Tuesday, October 26, 2010

Having trouble getting heard?

"What?" "I'm sorry, what did you say?" Sound familiar? There are lots of reasons why people might not listen to us. They're busy. We catch them in the hall with a "Got a minute?" We ramble. We need to figure out how to get them to listen.

Try Procedure Setting. It's a three step process:
1. State your desire to talk.
2. State how long it will take. This step is critical. It requires you to know what you're going to say, knowing how long it will take and sticking to that time frame.
3. Ask if this is a good time to talk.

If they say "No," ask them, "When would be a good time to talk?" Now you've got to hold them to it. You'll want to verify a time and place. Then send them an Outlook New Meeting Request that will show up on their calendar. When the meeting time arrives, be sure you get to the point, stick to your original time frame and, er, uh, uhm. Oh! Don't ramble!

Thursday, October 14, 2010

Stumbling blocks that sabotage credibility

I'm sure you haven't made as big a gaffe as the former CEO of BP, Tony Hayward. Yet, even the best speakers fall prey to some stumbling blocks─whether we're talking one-to-one or to the world. Once we identify ours, we can work to eliminate them and get on with the business at hand. Review this checklist and see how you do─you'll find some examples following each stumbling block:

 Hedge statements and qualifying phrases: This may not be important, but…

 Tag questions: Don’t you agree? OK? All right? The company car will be available, won’t it?

 Exaggerated superlatives: awesome, amazing, fabulous…

 Excessive apologies: sometimes "I'm sorry" are the only words that work; we just want to avoid excessive use of them.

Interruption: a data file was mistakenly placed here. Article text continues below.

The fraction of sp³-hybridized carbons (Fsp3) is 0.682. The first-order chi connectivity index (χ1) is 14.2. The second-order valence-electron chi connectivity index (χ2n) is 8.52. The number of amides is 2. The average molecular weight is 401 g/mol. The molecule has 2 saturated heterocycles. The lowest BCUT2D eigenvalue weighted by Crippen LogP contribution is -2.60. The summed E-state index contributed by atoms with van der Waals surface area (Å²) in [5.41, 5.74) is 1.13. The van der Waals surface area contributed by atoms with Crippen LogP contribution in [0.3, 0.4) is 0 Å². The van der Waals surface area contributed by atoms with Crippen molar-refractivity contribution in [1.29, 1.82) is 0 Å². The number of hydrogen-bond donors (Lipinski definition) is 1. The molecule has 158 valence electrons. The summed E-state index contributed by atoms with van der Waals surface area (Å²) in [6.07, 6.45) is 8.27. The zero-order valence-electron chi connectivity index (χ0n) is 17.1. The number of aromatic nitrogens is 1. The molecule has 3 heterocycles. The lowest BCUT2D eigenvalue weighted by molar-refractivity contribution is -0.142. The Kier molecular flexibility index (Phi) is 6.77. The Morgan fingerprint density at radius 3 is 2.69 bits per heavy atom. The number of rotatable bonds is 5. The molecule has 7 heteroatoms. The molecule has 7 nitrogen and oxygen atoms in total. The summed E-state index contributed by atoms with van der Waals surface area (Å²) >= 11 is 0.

 Self-effacing remarks: I’m just a… Well, I’ve done my best under tough circumstances…

 Overexplanations─many examples when one good one will do. Get to the point!

 Fillers: Um, er, like, you know, like, OK─you know...

 Rambling─we must know when to stop!

 Undefined jargon and acronyms. Every industry has them─what are some of yours?

It takes six weeks of concentrated effort to eliminate a nagging habit, so settle on the one that sabotages your credibility and get to work!

Thursday, October 7, 2010

Take your PowerPoints from groan to great

You've seen the articles: "Death by PowerPoint" and other extremely uncomplimentary headlines. Many times these pejoratives are well deserved. Yet, research shows the power of visuals─see a previous post for details. To take your PowerPoints from groan to great, follow these guidelines:

Strive for simplicity

• Limit graphics
• Use bullets instead of complete sentences
• Don't overuse animation─spinning transitions grow old after one!
• Use only 2-3 colors. No surprise, blue is the favorite color of 80% of Americans.
• Strive for the strongest possible foreground/background contrast. Dark type against a light background is easiest to read─especially in subdued lighting. When using light type against a dark background, make sure it's legible.
• Recolor charts, clip art and illustrations to match your palette

Let legibility be your guide

Focus on Fonts
• Use only one or two fonts
• Pick one with a black or heavy version to make titles stand out
• Use sans serif fonts—Arial and Verdana are two classics
• 24 point is the smallest font to use—bigger is better!
• Avoid all caps—they slow down your reader by 13.4%
• Do not underline

Follow the 6 x 6 Rule, then change it up!
• 6 lines per slide
• 6 words per line
• For change of pace, have a slide with a single quote or few words

Keep punctuation to a minimum, avoid:
• Slashes—look like letters when projected
• Exclamation points—often look like the letter “I”
• Periods at end of lines—they’re usually not complete sentences
• Awkward line breaks

Choose an easy to read layout
• Set type ragged right
• Use centering sparingly─difficult to find the beginning of lines
• Use two to three indent levels─maximum

Edit ruthlessly
• Eliminate introductory words—the, in addition
• Avoid awkward line breaks
• Cut redundant words and qualifiers—often, extremely, sometimes
• Replace long words or phrases with short ones

And whatever you do, don't read from your PowerPoint. Well, occasionally I'll read a quote for effect, but to read endlessly from your slides is insulting to your audience. And boring!